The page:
Soon after Thomas Nelson pulled David Barton’s The Jefferson Lies, Barton went on Bryan Fischer’s radio show to sling ad hominem attacks at me. On that show, he promised to release proof that he was right in his claims about Thomas Jefferson. He said at 2:34 into the clip below that he was “releasing pieces now one at a time” which would refute the work we did in Getting Jefferson Right. Again at about 6:50, Barton promised to release information showing how “silly” our claims are. Then at 9:18, he said he is going to “poke him (me) in the eye” with this proof. He followed that threat with a promise to bring out piece after piece refuting my claims, saying “after you get to error number 107 from Throckmorton, people are going to go, golly, I endorsed his book?”
Roll the tape…
Where is the evidence? What is the proof? So far, Barton has engaged in ad hominem attacks and gone on Glenn Beck’s show with straw man distortions of our claims. In the three months since the interview with Fischer, Barton has not released multiple pieces refuting our claims and no one has backed off from their endorsement of our book.
We are waiting.
More promises to pass the bill from Rebecca Kadaga.
After three years watching this situation, I am more concerned now than ever that the bill will pass.
If/when it passes, I hope it is immediately challenged in court.
Let’s remember that Museveni has no effective means to veto the bill and did not attempt this last Parliament. He can send bills back to Parliament but if that body is persistent, bills will become law.
Within two weeks if this report is to be believed. While I cannot confirm that this source is trustworthy, the basic news that the Parliament is set to act on the bill is consistent with what I am hearing from sources in Uganda.
Here is an ominous aspect of the report.
The speaker of parliament Rebecca Kadaga has today committed herself that in two weeks time parliament will pass the Anti-Homo Bill. Kadaga says that the passing of the Anti-Homo bill will be a Christmas gift to Ugandans who have been on front line in the fight against homosexuality.
Speaker Kadaga committed herself during a meeting with a coalition of religious, political, cultural leaders held at parliament where she said that Uganda is an independent country which operates under its constitution. We should stop dancing on the tune of western countries. We have the right to reject any things which is against our culture.
“Am going to allow Hon Bahati to proceed with his bill and make sure that it is passed within the period of two weeks. As leaders we should listen to the voice of our people. It is our responsibility to protect our country against homosexuality ,our value, culture and character” Speaker Kadaga noted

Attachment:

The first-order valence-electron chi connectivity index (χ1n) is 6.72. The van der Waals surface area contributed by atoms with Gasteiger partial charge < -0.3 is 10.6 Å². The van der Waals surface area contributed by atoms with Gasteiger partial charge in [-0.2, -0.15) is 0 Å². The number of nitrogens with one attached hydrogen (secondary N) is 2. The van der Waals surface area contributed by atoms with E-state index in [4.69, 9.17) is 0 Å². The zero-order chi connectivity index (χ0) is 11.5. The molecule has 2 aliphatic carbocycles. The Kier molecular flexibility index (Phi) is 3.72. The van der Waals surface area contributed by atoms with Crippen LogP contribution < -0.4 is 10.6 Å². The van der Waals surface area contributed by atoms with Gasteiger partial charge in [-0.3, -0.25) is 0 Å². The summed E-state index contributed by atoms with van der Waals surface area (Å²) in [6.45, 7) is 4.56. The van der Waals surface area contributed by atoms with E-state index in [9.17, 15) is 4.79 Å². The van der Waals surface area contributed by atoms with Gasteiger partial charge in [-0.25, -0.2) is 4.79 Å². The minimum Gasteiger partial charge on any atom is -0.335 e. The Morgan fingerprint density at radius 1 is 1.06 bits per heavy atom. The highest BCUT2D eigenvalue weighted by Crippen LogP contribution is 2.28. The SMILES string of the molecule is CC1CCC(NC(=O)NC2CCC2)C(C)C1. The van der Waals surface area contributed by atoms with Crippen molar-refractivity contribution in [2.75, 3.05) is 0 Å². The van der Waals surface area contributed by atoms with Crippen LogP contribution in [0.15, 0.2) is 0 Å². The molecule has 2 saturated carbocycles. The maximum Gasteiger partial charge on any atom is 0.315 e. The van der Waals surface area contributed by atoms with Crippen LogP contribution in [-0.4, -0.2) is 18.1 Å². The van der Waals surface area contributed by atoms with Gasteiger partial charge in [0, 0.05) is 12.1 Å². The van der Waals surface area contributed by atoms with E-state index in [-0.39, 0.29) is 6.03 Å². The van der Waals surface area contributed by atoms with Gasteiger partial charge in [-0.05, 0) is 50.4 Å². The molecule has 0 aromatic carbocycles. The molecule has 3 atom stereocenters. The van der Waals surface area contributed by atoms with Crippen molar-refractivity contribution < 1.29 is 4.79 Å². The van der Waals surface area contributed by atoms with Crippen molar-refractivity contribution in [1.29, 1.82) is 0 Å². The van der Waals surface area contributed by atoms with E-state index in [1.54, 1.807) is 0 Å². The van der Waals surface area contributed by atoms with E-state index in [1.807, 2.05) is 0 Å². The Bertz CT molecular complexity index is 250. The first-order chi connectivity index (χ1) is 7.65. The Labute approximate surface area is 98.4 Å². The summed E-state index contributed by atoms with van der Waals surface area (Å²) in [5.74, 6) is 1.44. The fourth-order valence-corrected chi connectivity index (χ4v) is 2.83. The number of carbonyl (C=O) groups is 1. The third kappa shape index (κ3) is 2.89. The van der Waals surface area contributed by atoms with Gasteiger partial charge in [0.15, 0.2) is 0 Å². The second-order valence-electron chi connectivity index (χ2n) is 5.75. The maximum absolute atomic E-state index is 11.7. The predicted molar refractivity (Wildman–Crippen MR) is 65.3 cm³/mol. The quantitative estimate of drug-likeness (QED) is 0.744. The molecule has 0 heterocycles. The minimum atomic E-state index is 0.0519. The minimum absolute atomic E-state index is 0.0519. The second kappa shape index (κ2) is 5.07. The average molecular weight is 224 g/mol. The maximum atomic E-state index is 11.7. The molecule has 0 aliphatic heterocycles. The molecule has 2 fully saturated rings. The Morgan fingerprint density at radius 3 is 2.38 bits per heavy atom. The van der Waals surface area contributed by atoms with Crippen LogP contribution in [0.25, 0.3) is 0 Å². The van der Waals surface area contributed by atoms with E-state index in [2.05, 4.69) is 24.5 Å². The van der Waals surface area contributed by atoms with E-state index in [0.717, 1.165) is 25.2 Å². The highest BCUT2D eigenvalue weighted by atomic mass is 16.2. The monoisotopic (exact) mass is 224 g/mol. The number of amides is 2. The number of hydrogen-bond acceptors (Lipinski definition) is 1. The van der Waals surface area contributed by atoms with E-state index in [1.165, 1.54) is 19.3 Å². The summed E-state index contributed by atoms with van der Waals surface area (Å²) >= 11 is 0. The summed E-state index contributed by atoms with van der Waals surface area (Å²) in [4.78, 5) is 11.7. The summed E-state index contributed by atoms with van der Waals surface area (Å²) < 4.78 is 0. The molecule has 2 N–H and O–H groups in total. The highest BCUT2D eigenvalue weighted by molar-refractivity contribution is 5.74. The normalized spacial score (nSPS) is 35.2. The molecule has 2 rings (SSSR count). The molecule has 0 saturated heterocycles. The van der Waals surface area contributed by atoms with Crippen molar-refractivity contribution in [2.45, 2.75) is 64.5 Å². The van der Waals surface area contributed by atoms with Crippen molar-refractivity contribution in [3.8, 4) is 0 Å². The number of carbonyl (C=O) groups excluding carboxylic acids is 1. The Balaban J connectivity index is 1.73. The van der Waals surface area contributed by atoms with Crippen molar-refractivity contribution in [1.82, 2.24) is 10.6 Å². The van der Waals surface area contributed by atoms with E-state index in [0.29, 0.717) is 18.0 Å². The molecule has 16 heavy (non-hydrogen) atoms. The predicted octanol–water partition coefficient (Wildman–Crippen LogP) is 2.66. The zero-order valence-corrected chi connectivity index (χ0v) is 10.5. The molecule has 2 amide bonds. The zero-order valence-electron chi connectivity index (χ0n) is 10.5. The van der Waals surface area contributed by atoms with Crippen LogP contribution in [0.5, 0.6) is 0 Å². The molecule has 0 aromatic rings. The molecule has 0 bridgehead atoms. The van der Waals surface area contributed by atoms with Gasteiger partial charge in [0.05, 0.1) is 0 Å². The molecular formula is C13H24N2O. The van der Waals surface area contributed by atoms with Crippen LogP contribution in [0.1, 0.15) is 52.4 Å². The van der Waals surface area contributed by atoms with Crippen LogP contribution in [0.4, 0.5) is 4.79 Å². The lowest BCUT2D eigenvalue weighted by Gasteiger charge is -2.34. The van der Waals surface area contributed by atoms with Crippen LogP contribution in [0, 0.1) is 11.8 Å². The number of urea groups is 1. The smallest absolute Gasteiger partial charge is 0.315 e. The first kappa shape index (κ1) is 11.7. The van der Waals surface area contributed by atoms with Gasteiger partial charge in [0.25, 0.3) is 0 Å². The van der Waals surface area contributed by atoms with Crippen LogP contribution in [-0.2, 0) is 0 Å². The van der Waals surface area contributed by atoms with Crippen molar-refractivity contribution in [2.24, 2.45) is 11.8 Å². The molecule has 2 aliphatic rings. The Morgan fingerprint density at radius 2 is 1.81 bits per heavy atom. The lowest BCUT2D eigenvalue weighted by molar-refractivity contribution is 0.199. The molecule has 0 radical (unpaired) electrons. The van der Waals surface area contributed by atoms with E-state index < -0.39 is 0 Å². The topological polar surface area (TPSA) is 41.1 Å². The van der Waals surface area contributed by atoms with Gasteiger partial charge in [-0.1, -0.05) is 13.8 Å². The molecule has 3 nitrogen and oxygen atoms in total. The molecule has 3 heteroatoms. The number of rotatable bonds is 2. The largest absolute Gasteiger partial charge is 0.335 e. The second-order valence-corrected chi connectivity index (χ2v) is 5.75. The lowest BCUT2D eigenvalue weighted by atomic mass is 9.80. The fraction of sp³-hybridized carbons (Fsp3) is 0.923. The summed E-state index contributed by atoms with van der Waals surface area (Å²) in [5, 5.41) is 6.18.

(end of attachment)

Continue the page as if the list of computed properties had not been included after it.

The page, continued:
Elsewhere religious, cultural and political leader said that all homosexual practitioners in Uganda should be killed because homosexual is not allowed in Uganda.
“It is an abomination in Uganda for a man to marry a fellow man and a woman to get married to her fellow woman. We strongly condemn and oppose the devil called homosexuality on our soil. As religious, cultural leaders we urge the Uganda’s brave (Kadaga) to be strong, farm and courageous while fighting Homosexual in Uganda. The Western world should take their moral behaviors away from Africa Uganda in particular” Religious leaders noted.
According to Glenn Beck and David Barton, those who are “spiritually attuned” were calling the race for Romney. Something was obviously off there. This is a great example of how wishful thinking can bias one’s attributions.
In addition to the outcome of the election, this helpful Christianity Today summary of evangelical/born again voters demonstrates that the hunches were off. Evangelical vote for the GOP moved up slightly in some states and declined in others. On balance, it doesn’t appear that all the effort made much difference. In the past, I have questioned the politicization of local churches on theological grounds; now I think there is reason to question it on pragmatic grounds.
On another note, David Barton compares his partnership with Mormon Glenn Beck to the George Whitefield revivals before the Revolutionary War. Somehow I can’t see Whitefield partnering with the heterodox beliefs which characterize the LDS church. While he was kind in his criticisms, Whitefield clearly and publicly confronted what he considered to be error (e.g., this letter to John Wesley).
In my view, Barton confuses political movements with spiritual movements. He compares the GOP coalition working for Romney to the religious revivals of years gone by. Those were spiritual events which had as their aim personal salvation. Any political benefits were secondary. What Barton works for is the use of the church for political ends.
Barton was right about one thing – he said at 9:45 into the clip that the night was not going to go long before calling a winner. However, Beck and Barton called it at 320 or 330 electoral votes for Romney. My point is not to fault them for being wrong. A lot of smart people were wrong. However, it is the way one makes attributions that I am highlighting. I got a lot closer to the correct outcome by following the math (polling data). Many others discounted the clear polling evidence and were biased by what they wanted to happen. Going forward, I hope those leading the GOP will look at the numbers (e.g., exit polls, electoral math, erosion of support for divisiveness on social issues) instead of engaging in wishful thinking.
This afternoon I made predictions regarding the election and it appears that I got it about right.
At this point, some states are still too close too call but it appears that the electoral math will not work out for Romney.
The discussion about what went wrong has already started. I think the GOP has significant problems which will be analyzed and spun.